A discussion of the thorny issue of blood-sampling from dedicated nutrition lines would have been most interesting. While, as acknowledged in the introduction, much practice in paediatric parenteral nutrition is, by necessity, empirical, the under-referencing of this section of the guidelines gives the misleading impression that there is less evidence available relating to the management of complications than perhaps might be found in a review of the literature.
For nurses seeking guidance on appropriate monitoring of patients on parenteral nutrition and the organisation of home parenteral nutrition this document will provide few answers. Information on monitoring lacks clarity and rationale for the investigations suggested.
The division of monitoring requirements into laboratory and nursing monitoring fails to acknowledge the multidisciplinary team approach, implying as it does that nursing staff have sole responsibility for these aspects of care and that medical staff can abdicate responsibility for, for instance, observation of the line site and fluid balance status. Critically, while attention is given to the monitoring of growth there is no mention of the assessment and monitoring of development and psychosocial sequelae. This is consistent with the approach throughout the document wherein the risk of delayed development, be it physical, psychological or social, and the consequences of failing to achieve growth potential are not explored.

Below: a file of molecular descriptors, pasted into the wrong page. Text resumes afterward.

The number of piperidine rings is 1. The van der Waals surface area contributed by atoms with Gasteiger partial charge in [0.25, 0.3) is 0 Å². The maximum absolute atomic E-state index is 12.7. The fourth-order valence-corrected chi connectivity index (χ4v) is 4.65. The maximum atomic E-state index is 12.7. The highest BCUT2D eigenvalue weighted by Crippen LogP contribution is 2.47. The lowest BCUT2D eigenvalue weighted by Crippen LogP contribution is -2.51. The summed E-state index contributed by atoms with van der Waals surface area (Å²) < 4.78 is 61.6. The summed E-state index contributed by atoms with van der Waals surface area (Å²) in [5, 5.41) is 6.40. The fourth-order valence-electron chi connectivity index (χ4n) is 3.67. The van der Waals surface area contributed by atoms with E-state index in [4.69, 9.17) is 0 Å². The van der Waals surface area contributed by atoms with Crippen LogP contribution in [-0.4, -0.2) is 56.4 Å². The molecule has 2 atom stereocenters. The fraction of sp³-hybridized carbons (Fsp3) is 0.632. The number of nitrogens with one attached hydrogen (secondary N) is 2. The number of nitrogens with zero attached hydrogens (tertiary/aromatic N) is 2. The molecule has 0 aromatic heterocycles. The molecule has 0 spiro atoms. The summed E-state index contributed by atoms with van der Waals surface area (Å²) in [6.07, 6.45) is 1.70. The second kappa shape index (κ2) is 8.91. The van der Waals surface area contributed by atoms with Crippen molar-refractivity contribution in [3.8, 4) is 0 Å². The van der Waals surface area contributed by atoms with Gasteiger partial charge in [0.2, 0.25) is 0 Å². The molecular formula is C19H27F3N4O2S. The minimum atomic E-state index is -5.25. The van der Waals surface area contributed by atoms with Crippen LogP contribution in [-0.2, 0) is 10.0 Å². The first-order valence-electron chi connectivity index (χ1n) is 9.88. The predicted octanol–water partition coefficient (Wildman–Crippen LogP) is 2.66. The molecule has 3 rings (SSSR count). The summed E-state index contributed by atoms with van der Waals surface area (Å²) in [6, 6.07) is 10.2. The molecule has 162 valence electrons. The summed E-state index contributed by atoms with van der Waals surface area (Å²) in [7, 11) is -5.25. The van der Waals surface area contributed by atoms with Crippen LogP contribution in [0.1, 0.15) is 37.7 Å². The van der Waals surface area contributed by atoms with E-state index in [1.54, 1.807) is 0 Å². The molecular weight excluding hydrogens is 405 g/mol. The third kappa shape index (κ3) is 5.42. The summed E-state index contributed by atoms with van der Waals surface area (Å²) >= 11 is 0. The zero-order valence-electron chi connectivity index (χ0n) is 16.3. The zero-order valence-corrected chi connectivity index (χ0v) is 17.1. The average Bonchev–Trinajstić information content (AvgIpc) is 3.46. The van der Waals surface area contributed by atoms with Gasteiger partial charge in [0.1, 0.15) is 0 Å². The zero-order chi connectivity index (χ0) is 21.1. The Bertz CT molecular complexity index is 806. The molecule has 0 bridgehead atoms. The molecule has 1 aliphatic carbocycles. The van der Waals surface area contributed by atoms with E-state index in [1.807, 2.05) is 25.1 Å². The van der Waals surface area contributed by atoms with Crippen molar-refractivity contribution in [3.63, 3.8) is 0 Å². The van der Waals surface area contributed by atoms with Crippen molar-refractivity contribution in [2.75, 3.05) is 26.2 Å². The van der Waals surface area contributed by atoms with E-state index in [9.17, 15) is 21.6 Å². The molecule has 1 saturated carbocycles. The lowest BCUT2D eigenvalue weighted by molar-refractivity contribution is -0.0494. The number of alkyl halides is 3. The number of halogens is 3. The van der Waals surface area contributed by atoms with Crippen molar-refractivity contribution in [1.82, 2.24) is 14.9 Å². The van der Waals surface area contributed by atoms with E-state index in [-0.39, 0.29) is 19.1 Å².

The scant attention paid to the psychosocial aspects of caring for a child on parenteral nutrition belies the significance of this aspect of care in clinical practice.
In practice it is true that nurses pay a crucial role in the multidisciplinary team in identifying changes in clinical status and helping the child and family learn about, come to terms with and manage parenteral nutrition. That neither of these roles is reflected in this document is perhaps an oversight but one that is compounded by the failure to address the role of the specialist nutrition nurse in the nutrition team. Although this health care professional is listed as a team member, in the breakdown of roles that follows there is no mention of the nurse.
The working party was perhaps wise in not trying to incorporate a guideline for the provision of home parenteral nutrition in this document, choosing instead to highlight some salient points.
Emphasis is given to the need for home care to be coordinated by a specialist nutrition team in a specialist centre. While it is true that professional working outside these centres would neither need or wish for a detailed 'how to' guide to home parenteral nutrition, they would doubtlessly benefit from a better understanding of the process and what is involved. Perhaps this is an area that may be addressed in future document. In the meantime some explanation as to what a specific discharge plan might constitute and the requirements for teaching and home support may have been helpful.
In conclusion, Current Perspectives on Paediatric Parenteral Nutrition may provide just that - - a perspective. There is much useful information contained in the document which members of the several disciplines involved in the delivery of parenteral nutrition will find helpful, but some may also find that their particular perspective is lacking.